AS the war in Ukraine rages on, inflation spikes, energy, and fuel costs rise, and new supply chain disruptions overshadow post-pandemic marketplace recovery, the strategic function of procurement in mitigating the impact of these challenges has become greatly valued, the report indicates.
Jan. 19, 2023
3 min read
Procurement key in turning Lesotho’s fortunes
Prime Minister, Sam Matekane
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The Chartered Institute of Procurement and Supply (CIPS) Procurement Salary Guide 2022 for Sub-Saharan Africa paints a clear picture of just how valuable procurement and supply professionals have become to organisations on an increasingly volatile and uncertain world.
They will become even more significant as Lesotho’s new Prime Minister Sam Matekane seeks to turn around the country’s fortunes following an extended period of political volatility.
Matekane is determined to move away from a growth model dependent mainly on the public sector to one that is driven by a private sector that is “export-oriented”.
As an example of how Lesotho can benefit from prevailing global conditions, Gem Diamonds in September stated that sanctions imposed on Russia diamond group Alrosa meant there was a shortage of rough diamonds in the market, and that Gem’s flagship Letšeng Diamond Mine has seen increased demand.
Meeting this demand amid instability has highlighted the importance of procurement, and the CIPS Procurement Salary Guide 2022: Sub-Saharan Africa shows just how vital supply and procurement professionals have become to countries in the territory.
Notably, in Sub-Saharan Africa, the appreciation of procurement and supply chain management professionals' role is increasingly reflected in their salaries, one of the factors monitoring how much the profession is valued in the country.
This year, 49 percent of respondents received a pay rise in the past 12 months - an increase on last year’s 40 percent while 69 percent received a bonus in the past 12 months.
The average annual salary for all procurement and supply professionals in the region is now $43 703, up from $34 677 in 2021.
At the top end of the scale, advanced professionals earn up to $82 964 a year.
Dr Sara Bux, Managing Director of the Chartered Institute of Procurement and Supply (CIPS) for Southern Africa, shared that 81 percent of those surveyed for the 2022 Procurement Salary Guide in the Sub-Saharan regions believe the perception of procurement has improved in the past year, with 79 percent saying they feel valued within their organisation while being engaged from the time a project starts.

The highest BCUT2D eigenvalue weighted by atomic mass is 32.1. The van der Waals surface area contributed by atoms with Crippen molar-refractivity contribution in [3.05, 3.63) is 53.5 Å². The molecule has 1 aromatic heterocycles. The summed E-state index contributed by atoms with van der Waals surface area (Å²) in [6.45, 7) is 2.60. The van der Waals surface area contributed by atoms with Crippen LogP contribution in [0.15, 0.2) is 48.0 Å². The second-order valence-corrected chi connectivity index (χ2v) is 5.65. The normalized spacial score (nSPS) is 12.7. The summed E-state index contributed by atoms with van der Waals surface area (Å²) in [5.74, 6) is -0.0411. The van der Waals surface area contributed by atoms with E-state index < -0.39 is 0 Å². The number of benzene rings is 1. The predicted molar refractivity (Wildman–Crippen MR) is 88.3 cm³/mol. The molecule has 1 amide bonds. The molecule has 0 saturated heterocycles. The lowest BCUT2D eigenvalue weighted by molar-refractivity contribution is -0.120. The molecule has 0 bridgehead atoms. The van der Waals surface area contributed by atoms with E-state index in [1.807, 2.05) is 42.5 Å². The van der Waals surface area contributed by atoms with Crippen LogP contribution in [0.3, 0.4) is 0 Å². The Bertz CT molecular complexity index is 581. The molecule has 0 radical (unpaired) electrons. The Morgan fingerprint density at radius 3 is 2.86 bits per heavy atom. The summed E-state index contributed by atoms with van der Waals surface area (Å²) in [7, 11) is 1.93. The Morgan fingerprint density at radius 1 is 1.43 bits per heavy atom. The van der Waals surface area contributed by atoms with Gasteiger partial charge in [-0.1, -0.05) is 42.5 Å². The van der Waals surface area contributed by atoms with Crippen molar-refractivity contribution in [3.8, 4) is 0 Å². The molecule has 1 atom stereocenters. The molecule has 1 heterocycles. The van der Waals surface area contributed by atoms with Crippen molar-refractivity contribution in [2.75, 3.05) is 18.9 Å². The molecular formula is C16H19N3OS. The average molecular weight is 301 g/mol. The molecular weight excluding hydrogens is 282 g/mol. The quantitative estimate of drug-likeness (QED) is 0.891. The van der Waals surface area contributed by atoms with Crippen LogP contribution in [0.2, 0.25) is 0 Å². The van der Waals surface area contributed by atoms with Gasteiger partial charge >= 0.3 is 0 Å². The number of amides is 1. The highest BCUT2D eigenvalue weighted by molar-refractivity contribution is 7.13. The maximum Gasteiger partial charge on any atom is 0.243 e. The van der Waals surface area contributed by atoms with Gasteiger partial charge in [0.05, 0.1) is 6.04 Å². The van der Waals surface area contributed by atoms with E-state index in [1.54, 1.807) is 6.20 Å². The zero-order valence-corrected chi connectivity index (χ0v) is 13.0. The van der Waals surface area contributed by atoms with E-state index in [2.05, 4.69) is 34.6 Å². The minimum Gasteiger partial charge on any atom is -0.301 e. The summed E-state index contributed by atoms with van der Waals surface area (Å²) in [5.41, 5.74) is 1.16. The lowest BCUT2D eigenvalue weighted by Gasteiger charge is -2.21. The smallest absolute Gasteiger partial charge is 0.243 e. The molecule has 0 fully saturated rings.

Despite a challenging economic environment, such buoyancy and resilience in salaries are encouraging and reflect the increasing status and value of the procurement function.
Bux also points out that 82 percent of respondents feel that directors and heads of departments understand the value procurement brings to their organisations, both at a strategic and talent level.
The positive sentiment in the sector means there has never been a more opportune time for procurement professionals to grow and flourish.
“The light the pandemic has shown on the strategic importance of procurement has also highlighted the skills needed to thrive in the role and drive further value.
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“Excellent negotiation skills underpin successful procurement and are rated as key by employees. It is also the skill most in demand from hiring managers. Ensuring your organisation provides training in negotiation skills will not only be important for retaining talent but is also key to tackling the challenges that lie ahead for the profession,” Bux says.
Procurement professionals are acutely aware of these challenges. Fifty percent of those surveyed believe managing risks in the supply chain will be crucial, while the same percentage considers budgeting restraints to be a potential hurdle. Managing costs while maintaining quality, recovering from the pandemic and monitoring suppliers’ sustainability practices also feature among 2022’s challenges.
In terms of the profession itself, Bux is concerned about the gender pay gap.
“Improved salaries are heartening, but the gender pay gap remains and has indeed widened this year to 7 percent from 1 percent in 2021. There is still much work to be done to eliminate it,” Bux adds.
The CIPS is a leading international body representing purchasing and supply management professionals.
With over 64 000 members in 180 countries, CIPS is the worldwide centre of excellence on procurement and supply management issues.
Its main purpose is to inspire and empower procurement professionals to drive the transformation of supply chains for a more ethical and sustainable society.